April 25, 2008

L'ETRE

More mailbag:

*****
i think you missed an important point on why white
hipsters (i say white hipsters cuz hipster is one of
many terms that was african american in origin that
was corrupted/co-opted by euro-american culture) don't
call out current hip-hop for all of it's fucked
up-ness. from the beats on the majority of hip white
culture has been based on black syles (musical and
otherwise). part of the reason for this is that it
briefly allows white males to adopt the mythical
sexual power/prowess of the black male, from kerouac
to the MC5 to the beastie boys this as always been the
case. this is how you get a room full of dudes who
own, and endorse the ideas behind, bikini kills entire
back catalog gleefully singing along to NWA's "a bitch
is a bitch." it allows the listener to indulge, guilt
free, in their not-so secret misogynist fantasies. it
is a classic case of other-ing, the ideas come outside
from another 'primitive" culture so they can't
possibly reflect the higher class opinions of yr
average upper middle class hipster.


******

Long-time reader, first-time (I think?) correspondent.

I'm following the ongoing Nachtmystium conversation with considerable
interest, because this is a circle I keep trying (with little success) to
square for myself. I listen to a lot of music made by problematic artists,
and can reel off other styles of music besides black metal where supposed
left-wingers are willing to give a pass to loathsome ideology: neo-folk
(Death in June, Der Blutharsch), power noise (Sleep Chamber, Whitehouse),
the morbid fascination with Ted Bundy / the Process / Charles Manson held by
Genesis P-Orridge, the self-consciously retro pose of new-school hard techno
acts like British Murder Boys and Female (who are really just coöpting the
transgressive moves of earlier noise artists like Whitehouse and Sutcliff
Jugend). Not to mention the full-spectrum misanthropy and misogyny of metal
acts like Deicide and Eyehategod -- and if we're being strictly honest, even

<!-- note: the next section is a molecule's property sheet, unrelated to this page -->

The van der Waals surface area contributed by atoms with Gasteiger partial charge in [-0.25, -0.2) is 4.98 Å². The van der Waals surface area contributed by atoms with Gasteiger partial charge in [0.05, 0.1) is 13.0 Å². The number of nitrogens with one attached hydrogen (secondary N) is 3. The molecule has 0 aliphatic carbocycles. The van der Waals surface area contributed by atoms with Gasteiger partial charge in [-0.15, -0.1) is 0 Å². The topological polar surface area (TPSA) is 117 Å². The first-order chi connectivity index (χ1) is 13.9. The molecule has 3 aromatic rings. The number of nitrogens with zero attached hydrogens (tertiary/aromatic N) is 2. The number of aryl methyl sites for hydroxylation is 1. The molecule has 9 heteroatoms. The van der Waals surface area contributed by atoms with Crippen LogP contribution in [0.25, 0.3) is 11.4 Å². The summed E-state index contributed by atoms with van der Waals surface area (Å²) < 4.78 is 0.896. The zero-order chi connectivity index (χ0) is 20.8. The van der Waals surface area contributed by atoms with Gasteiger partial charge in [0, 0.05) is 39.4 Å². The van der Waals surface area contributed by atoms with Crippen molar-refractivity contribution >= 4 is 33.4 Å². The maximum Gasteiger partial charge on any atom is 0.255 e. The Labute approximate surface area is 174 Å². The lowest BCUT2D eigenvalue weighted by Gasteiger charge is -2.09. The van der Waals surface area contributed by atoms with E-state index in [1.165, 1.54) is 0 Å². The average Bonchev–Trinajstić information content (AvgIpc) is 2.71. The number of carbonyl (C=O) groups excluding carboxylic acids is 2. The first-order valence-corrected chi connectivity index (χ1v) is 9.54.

ironic hipster heroes Slayer can't be given a pass, because "Angel of Death"
really blurs the lines between decrying, describing, and celebrating Josef
Mengele.

Is it OK to be a Satan-worshipper but not OK to be a Nazi? Where do you draw
the line between transgression (which is certainly childish, and
reactionary, but not evil per se) and actively supporting or promulgating
distasteful ideologies? And how much does does it have to matter that
artists are often stupid, hateful people?

I'll take the position that Emperor's _In the Nightside Eclipse_ and
Dissection's _Storm of the Light's Bane_ are, in their own modest way,
artistic achievements on par with Leni Riefenstahl's _Triumph of the Will_
-- a movie that is still taught in film classes everywhere -- yet both bands
had as members men who did time for murderous hate crimes. Does the hate
invalidate the quality of their art? If so, I'd have to stop listening to
two of my favorite albums.

Or, to bring it back to something that has caused, and continues to cause,
me genuine discomfort, how *does* one deal with Death in June and their
fans? Death in June made some fantastic albums early on, but everything
about them, from their totenkopf insignia to their supposedly "ironic" use
of "Horst Wessel" and other bits of Nazi ephemera in their songs and
packaging (the totenkopf banner, the use of German camouflage, German
marching songs as backing tracks, etc) makes me uncomfortable (I go into DiJ
and their purposeful attempts to blur their beliefs here:
http://driftglass.org/music/articles/2008/03/13/death-in-june-are-or-are-not
-nazis).

The fact that many of their fans like to wear fully buttoned black shirts
and jackboots isn't helping. I'm acquainted with the guy who promotes Death
in June's shows in San Francisco, and I've never made it to one of those
shows despite his repeated invitations, mostly because the idea of dealing
with Death in June's fans fills me with angst (above and beyond not wanting
to give my money and time to asshats).

I don't think you have to admire the people who create the art to admire the
art, and I think it's entirely possible to love the first few Burzum records
while thinking that Christian Vikernes is a loathsome twat. I think, to be
consistent, people who like music made by assholes have to be call said
assholes on their stupidity, and we all owe it to the world to think hard
before giving money to people who might use it to advocate hatred or
violence. I personally have no idea how or where to draw the line, though. I
continue to listen to and like a lot of black metal, but I won't buy albums
by certain artists (Forest, Graveland, Nokturnal Mortum) because they've
explicitly expressed neo-Nazi sentiments in the past (or, in Forest's case,
put storm troopers all over their cover art).

I'm fully willing to admit that I'm trying to have my cake and eat it too;
_In the Nightside Eclipse_ is right up there with _Loveless_ and Swans'
_Great Annihilator_ on my list of all-time favorite albums. However, I don't
think my fervor for that album -- or my enjoyment of Thorns or Zyklon --
contaminates how much I deplore Bård Eithun for being a homophobic murderer.
He's a hateful asshole who's produced some art I love.

I guess I could just listen to my old Immortal records instead. Blashyrk is
made up and Immortal are way more worried about getting their face paint
right than getting involved in politics.

****

Posted by Jessica at April 25, 2008 11:42 AM | TrackBack